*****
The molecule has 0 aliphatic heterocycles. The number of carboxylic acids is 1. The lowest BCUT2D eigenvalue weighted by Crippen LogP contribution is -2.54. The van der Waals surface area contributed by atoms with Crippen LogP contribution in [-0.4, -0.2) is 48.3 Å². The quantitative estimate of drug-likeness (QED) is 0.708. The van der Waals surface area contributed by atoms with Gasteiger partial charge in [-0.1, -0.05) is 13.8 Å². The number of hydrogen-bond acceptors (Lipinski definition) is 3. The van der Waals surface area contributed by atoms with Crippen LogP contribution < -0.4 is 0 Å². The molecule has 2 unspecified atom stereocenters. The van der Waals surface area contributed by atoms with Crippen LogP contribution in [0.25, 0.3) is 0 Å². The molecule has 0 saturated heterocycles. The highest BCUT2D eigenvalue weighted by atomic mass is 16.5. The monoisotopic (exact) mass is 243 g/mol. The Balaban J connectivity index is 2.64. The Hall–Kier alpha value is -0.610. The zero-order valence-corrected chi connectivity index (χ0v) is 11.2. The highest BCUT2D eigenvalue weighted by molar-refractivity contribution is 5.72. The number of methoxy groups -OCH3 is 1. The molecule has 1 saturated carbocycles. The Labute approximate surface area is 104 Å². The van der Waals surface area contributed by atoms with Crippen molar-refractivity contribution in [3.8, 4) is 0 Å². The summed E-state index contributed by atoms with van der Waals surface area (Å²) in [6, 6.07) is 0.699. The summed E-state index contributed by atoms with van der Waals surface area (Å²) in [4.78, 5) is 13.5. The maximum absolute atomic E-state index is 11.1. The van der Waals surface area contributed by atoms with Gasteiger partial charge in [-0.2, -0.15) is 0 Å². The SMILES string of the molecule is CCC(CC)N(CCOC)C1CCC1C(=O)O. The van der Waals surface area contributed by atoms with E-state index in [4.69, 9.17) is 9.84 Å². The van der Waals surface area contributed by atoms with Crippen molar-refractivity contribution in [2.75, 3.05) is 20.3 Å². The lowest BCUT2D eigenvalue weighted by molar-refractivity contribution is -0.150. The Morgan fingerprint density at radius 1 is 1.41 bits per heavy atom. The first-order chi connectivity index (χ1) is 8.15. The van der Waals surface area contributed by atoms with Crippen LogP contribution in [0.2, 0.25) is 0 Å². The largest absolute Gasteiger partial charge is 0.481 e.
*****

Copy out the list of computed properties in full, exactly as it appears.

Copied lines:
The molecule has 0 aliphatic heterocycles. The number of carboxylic acids is 1. The lowest BCUT2D eigenvalue weighted by Crippen LogP contribution is -2.54. The van der Waals surface area contributed by atoms with Crippen LogP contribution in [-0.4, -0.2) is 48.3 Å². The quantitative estimate of drug-likeness (QED) is 0.708. The van der Waals surface area contributed by atoms with Gasteiger partial charge in [-0.1, -0.05) is 13.8 Å². The number of hydrogen-bond acceptors (Lipinski definition) is 3. The van der Waals surface area contributed by atoms with Crippen LogP contribution < -0.4 is 0 Å². The molecule has 2 unspecified atom stereocenters. The van der Waals surface area contributed by atoms with Crippen LogP contribution in [0.25, 0.3) is 0 Å². The molecule has 0 saturated heterocycles. The highest BCUT2D eigenvalue weighted by atomic mass is 16.5. The monoisotopic (exact) mass is 243 g/mol. The Balaban J connectivity index is 2.64. The Hall–Kier alpha value is -0.610. The zero-order valence-corrected chi connectivity index (χ0v) is 11.2. The highest BCUT2D eigenvalue weighted by molar-refractivity contribution is 5.72. The number of methoxy groups -OCH3 is 1. The molecule has 1 saturated carbocycles. The Labute approximate surface area is 104 Å². The van der Waals surface area contributed by atoms with Crippen molar-refractivity contribution in [3.8, 4) is 0 Å². The summed E-state index contributed by atoms with van der Waals surface area (Å²) in [6, 6.07) is 0.699. The summed E-state index contributed by atoms with van der Waals surface area (Å²) in [4.78, 5) is 13.5. The maximum absolute atomic E-state index is 11.1. The van der Waals surface area contributed by atoms with Gasteiger partial charge in [-0.2, -0.15) is 0 Å². The SMILES string of the molecule is CCC(CC)N(CCOC)C1CCC1C(=O)O. The van der Waals surface area contributed by atoms with E-state index in [4.69, 9.17) is 9.84 Å². The van der Waals surface area contributed by atoms with Crippen molar-refractivity contribution in [2.75, 3.05) is 20.3 Å². The lowest BCUT2D eigenvalue weighted by molar-refractivity contribution is -0.150. The Morgan fingerprint density at radius 1 is 1.41 bits per heavy atom. The first-order chi connectivity index (χ1) is 8.15. The van der Waals surface area contributed by atoms with Crippen LogP contribution in [0.2, 0.25) is 0 Å². The largest absolute Gasteiger partial charge is 0.481 e.